Dark Burial Review
Dark Burial released on our Nintendo Switches for the amazing price of £2! This super cheap indie game advertises itself with screenshots that appear to cross Megaman, with Castlevania from NES era. I love both of these games… A LOT… So, I purchased this game on a whim in the hope of finding a hidden gem which had averted me. The question is, does this game make me reminisce about the times on my Nintendo Entertainment System, screaming at my TV, dying again and again over the death of Megaman or Simon Belmont? Read below for my review:
Dark Burial adopts a basic NES era style of gameplay which aims for simplicity. You can move, jump and shoot. The game is delivered, not only as an action game, but as a puzzle game too. You play as a crossbow wielding sentinel, who can shoot his arrows at surfaces and stand on them allowing you to reach, otherwise unreachable areas. The games key mechanic is about precision and speed, asking you to navigate past enemies and completing platform jumps quickly and accurately. One hit or one slip up and you’re back to the beginning of the level, die too many times and your back to the very start. On paper this mechanic sounds amazing, however, the game falls short on its quality of delivery for this style of game. The game feels like it needs to be slowed down a small fraction, this would help make the jumping feel more consistent. It also feels like it could do with a little more polish in the little things. For example, when completing a level, a beacon will be lit and you’ll have 3-5 seconds before the next level loads, but there is no obvious cue given to inform you have completed the level, therefore you end up feeling like the game has glitched until you’re moved on. A final example where the game could get a little more polish is when you move to the next level. There’s no transition between levels at all, the screen just flicks you into the next level, which weirdly makes the game feel emptier. It feels weird to say this as we usually want to move away from this as much as possible, but it just feels missing. Although these floors are frustrating the game is still really fun. It doesn’t offer anything we haven’t seen before, but it is a good way to kill a couple of hours.
There isn’t any real story, other than, there is an enemy is attacking your land, warn your people and stop enemies as you go! Although this is forgiven easily as this is a £2 game after all. I liken the experience/gameplay of Dark Burial to mobile games, except there’s no in-game purchasing, upgrades or a level selection map. If I'd played this in my youth on the NES I would have accepted it as a ‘okay’ game and would have played it a fair bit, due to it being easy jump into. But the game never even comes close to the exciting diverse gameplay that so many of the classic 16-bit games like Megaman and Castlevania offered, making for quite a basic experience.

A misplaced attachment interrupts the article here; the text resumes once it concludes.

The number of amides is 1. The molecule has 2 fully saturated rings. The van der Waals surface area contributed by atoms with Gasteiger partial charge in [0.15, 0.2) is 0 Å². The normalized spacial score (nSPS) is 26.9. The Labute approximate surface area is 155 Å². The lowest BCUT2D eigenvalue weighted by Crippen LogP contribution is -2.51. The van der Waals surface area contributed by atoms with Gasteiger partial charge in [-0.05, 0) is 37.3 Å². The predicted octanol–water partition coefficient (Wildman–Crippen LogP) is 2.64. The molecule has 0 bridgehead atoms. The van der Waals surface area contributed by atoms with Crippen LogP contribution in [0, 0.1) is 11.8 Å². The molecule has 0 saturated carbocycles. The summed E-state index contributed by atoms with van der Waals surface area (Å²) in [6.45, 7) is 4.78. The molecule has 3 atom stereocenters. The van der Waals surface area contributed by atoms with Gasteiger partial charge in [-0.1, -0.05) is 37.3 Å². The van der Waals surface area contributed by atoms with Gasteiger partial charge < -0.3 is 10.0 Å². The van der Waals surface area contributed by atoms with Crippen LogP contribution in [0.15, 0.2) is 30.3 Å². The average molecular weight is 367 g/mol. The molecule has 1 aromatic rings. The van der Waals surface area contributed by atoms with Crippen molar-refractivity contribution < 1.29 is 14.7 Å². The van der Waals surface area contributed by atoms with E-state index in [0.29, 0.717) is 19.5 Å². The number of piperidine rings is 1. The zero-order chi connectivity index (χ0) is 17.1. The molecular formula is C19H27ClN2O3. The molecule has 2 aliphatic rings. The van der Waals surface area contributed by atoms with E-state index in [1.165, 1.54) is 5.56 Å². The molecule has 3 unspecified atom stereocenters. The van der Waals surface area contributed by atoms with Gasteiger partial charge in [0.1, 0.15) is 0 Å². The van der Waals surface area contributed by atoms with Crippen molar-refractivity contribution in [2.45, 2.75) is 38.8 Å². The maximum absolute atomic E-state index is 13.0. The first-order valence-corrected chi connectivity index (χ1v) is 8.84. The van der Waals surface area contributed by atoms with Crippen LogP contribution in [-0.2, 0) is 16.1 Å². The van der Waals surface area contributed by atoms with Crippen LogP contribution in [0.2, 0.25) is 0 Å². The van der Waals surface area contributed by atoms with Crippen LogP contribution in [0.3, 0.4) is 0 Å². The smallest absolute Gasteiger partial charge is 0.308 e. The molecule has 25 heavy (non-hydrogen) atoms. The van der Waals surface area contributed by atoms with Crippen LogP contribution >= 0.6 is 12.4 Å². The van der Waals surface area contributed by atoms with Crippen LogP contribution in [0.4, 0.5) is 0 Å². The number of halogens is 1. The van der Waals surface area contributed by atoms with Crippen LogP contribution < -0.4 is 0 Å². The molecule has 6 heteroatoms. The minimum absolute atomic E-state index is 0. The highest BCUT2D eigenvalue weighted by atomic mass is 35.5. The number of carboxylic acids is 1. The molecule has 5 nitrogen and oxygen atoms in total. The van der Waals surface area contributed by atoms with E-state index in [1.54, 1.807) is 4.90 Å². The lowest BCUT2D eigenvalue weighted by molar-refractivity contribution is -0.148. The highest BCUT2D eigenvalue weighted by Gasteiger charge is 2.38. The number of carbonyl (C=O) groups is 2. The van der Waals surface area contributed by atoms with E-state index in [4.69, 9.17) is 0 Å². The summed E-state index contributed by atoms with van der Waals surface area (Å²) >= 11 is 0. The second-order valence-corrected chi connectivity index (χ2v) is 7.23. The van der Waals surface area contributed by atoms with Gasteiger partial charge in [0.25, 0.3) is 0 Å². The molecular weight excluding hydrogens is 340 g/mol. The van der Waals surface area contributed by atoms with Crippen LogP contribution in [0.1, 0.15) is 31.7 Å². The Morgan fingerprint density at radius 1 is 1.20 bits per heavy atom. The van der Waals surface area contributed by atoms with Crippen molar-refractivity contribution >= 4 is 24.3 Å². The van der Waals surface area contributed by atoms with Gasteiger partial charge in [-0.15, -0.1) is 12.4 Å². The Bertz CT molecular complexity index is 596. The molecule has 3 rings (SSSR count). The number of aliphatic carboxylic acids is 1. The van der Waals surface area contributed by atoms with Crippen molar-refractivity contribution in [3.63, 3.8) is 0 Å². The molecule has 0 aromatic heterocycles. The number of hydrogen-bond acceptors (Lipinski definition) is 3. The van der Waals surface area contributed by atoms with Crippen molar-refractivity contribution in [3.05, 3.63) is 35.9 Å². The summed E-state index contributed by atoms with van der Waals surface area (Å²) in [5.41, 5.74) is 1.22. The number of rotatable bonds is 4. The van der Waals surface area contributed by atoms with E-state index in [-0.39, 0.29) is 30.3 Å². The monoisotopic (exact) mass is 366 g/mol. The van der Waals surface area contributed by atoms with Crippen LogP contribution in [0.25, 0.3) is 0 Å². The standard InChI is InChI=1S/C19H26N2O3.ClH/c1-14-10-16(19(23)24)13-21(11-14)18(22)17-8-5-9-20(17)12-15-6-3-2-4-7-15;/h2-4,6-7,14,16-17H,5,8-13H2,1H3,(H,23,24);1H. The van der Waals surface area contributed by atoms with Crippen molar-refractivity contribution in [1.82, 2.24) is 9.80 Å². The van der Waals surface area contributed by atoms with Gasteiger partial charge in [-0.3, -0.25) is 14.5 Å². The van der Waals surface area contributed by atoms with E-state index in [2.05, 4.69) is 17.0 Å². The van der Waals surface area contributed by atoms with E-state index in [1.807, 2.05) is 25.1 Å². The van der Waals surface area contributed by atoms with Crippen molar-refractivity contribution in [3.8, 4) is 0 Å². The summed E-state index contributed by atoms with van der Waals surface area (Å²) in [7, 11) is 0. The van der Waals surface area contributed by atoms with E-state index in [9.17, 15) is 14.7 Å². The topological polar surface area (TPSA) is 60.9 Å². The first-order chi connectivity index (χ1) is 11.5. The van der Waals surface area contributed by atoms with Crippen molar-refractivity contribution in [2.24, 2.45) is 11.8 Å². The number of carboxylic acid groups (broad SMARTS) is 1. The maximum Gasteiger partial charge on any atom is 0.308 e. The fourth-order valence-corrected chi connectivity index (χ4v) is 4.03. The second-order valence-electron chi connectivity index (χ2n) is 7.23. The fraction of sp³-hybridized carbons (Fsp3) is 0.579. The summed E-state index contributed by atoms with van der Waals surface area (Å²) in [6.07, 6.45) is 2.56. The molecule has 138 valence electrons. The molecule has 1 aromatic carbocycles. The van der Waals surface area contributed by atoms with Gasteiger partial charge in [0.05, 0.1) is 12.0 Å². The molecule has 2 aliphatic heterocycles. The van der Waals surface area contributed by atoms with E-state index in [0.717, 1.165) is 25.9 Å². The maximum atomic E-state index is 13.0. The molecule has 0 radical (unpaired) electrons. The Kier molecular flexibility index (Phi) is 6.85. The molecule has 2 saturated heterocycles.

The graphics of this game are easily its best asset. It boasts a dark 16-bit style which is beautifully and artistically sculpted. Although its obvious to see what its influences where, the game still manages to feel unique. I would say some of the Sprites did feel a tad weak in places, such as a couple of the early bosses, but other than those, the game really looked nice. Additionally, any game that aims to set its graphic style in the NES area that offers a CRT option, gets bonus point from me! The aesthetic of the game is similar to the world of Castlevania, dark and full of monsters. The artist has done well overall to portray the world through the setting and monsters of this game.
Dark Burials soundtrack is good enough to work with the environment, but it feels to simple and isn’t that memorable. This is a shame as the games that this one is influenced by have fantastic soundtracks. So many other games that opt to go for this style bring back the key themes from those inspiration to form great soundtracks that sound cut straight from from the 16 / 32-bit era. The music only changes when you enter a new stage which is roughly after 5 levels, and as you die a lot in this game, the music gets old quite quickly.
Enemies have sound effects applied to them, but they are extremely minimal and simplistic, even for a game which matches this era. The audio of the game feels empty, repetitive, and poorly used. The game could have done with a little more time in introducing sound effects. Although again it’s important to remember that this game has a low price tag, and development costs, therefore is not aiming to be at the top.
This game has been released at just short of £2 in the UK. For that price you are getting a okay indie game which could help you burn some time quickly. But that is all this is, you are getting a game that works, is fun and is basic. I would say that this game feels more like the kind of quality you would find in a mobile game, although it isn’t riddled with any in game ads, paywalls and convoluted upgrade systems. However, if I had paid anything above £4 for this game, I would have felt my money could have been better spent on so many other titles.
If you are looking for a exciting retro experience with explosions, a killer soundtrack and exciting mechanics then Dark Burial is not the game for you. Instead Dark Burial looks to be a game that you visit every so often when you want to pass a few minutes to an hour. It is simple yet effective. It isn’t the top of its class in the indie world, it sits somewhere in the middle, never achieving anything new. Although the graphics style for the game are impressive and the game is certainly worth a play for those who have a spare bit of money to part with.